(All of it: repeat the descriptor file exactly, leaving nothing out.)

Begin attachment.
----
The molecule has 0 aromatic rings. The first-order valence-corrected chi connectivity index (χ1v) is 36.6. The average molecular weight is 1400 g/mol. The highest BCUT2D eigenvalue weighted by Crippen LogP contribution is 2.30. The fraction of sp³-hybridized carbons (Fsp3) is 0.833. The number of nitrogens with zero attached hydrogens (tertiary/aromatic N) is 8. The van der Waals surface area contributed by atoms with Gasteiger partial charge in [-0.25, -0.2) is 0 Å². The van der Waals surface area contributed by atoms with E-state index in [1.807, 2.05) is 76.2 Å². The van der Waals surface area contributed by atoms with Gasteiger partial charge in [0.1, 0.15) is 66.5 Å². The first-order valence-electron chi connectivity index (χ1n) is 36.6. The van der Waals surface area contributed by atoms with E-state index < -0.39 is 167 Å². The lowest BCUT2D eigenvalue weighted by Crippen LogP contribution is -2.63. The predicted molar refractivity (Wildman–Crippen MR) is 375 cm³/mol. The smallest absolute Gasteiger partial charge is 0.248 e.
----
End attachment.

The molecule has 0 aromatic rings. The first-order valence-corrected chi connectivity index (χ1v) is 36.6. The average molecular weight is 1400 g/mol. The highest BCUT2D eigenvalue weighted by Crippen LogP contribution is 2.30. The fraction of sp³-hybridized carbons (Fsp3) is 0.833. The number of nitrogens with zero attached hydrogens (tertiary/aromatic N) is 8. The van der Waals surface area contributed by atoms with Gasteiger partial charge in [-0.25, -0.2) is 0 Å². The van der Waals surface area contributed by atoms with E-state index in [1.807, 2.05) is 76.2 Å². The van der Waals surface area contributed by atoms with Gasteiger partial charge in [0.1, 0.15) is 66.5 Å². The first-order valence-electron chi connectivity index (χ1n) is 36.6. The van der Waals surface area contributed by atoms with E-state index < -0.39 is 167 Å². The lowest BCUT2D eigenvalue weighted by Crippen LogP contribution is -2.63. The predicted molar refractivity (Wildman–Crippen MR) is 375 cm³/mol. The smallest absolute Gasteiger partial charge is 0.248 e.